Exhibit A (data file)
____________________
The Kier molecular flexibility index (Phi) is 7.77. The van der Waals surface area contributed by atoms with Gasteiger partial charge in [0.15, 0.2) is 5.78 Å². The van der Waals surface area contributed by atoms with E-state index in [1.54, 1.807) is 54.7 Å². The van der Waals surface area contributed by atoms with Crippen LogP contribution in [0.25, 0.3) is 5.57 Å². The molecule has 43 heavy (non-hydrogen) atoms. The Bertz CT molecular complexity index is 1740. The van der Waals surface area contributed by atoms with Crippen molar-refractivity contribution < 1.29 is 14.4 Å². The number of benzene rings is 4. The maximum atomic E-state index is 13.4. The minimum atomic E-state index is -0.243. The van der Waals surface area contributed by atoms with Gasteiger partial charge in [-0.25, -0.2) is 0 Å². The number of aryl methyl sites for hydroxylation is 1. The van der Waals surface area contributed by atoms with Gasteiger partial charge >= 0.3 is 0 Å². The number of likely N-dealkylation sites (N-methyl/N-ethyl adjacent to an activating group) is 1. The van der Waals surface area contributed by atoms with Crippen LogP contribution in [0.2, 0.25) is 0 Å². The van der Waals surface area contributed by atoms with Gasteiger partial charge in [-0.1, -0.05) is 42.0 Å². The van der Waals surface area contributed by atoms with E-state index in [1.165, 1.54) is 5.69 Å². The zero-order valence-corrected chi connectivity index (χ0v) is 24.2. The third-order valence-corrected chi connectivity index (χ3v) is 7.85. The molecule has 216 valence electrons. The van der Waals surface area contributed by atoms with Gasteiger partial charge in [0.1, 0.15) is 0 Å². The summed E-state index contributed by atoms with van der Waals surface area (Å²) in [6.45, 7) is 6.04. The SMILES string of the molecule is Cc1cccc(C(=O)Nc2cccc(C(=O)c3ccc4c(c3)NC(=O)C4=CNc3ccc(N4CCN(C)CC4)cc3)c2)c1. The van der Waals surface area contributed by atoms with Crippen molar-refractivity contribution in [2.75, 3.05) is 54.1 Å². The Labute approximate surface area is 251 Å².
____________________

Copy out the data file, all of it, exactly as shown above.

The Kier molecular flexibility index (Phi) is 7.77. The van der Waals surface area contributed by atoms with Gasteiger partial charge in [0.15, 0.2) is 5.78 Å². The van der Waals surface area contributed by atoms with E-state index in [1.54, 1.807) is 54.7 Å². The van der Waals surface area contributed by atoms with Crippen LogP contribution in [0.25, 0.3) is 5.57 Å². The molecule has 43 heavy (non-hydrogen) atoms. The Bertz CT molecular complexity index is 1740. The van der Waals surface area contributed by atoms with Crippen molar-refractivity contribution < 1.29 is 14.4 Å². The number of benzene rings is 4. The maximum atomic E-state index is 13.4. The minimum atomic E-state index is -0.243. The van der Waals surface area contributed by atoms with Gasteiger partial charge in [-0.25, -0.2) is 0 Å². The number of aryl methyl sites for hydroxylation is 1. The van der Waals surface area contributed by atoms with Gasteiger partial charge >= 0.3 is 0 Å². The number of likely N-dealkylation sites (N-methyl/N-ethyl adjacent to an activating group) is 1. The van der Waals surface area contributed by atoms with Crippen LogP contribution in [0.2, 0.25) is 0 Å². The van der Waals surface area contributed by atoms with Gasteiger partial charge in [-0.1, -0.05) is 42.0 Å². The van der Waals surface area contributed by atoms with E-state index in [1.165, 1.54) is 5.69 Å². The zero-order valence-corrected chi connectivity index (χ0v) is 24.2. The third-order valence-corrected chi connectivity index (χ3v) is 7.85. The molecule has 216 valence electrons. The van der Waals surface area contributed by atoms with Gasteiger partial charge in [0.1, 0.15) is 0 Å². The summed E-state index contributed by atoms with van der Waals surface area (Å²) in [6.45, 7) is 6.04. The SMILES string of the molecule is Cc1cccc(C(=O)Nc2cccc(C(=O)c3ccc4c(c3)NC(=O)C4=CNc3ccc(N4CCN(C)CC4)cc3)c2)c1. The van der Waals surface area contributed by atoms with Crippen molar-refractivity contribution in [2.75, 3.05) is 54.1 Å². The Labute approximate surface area is 251 Å².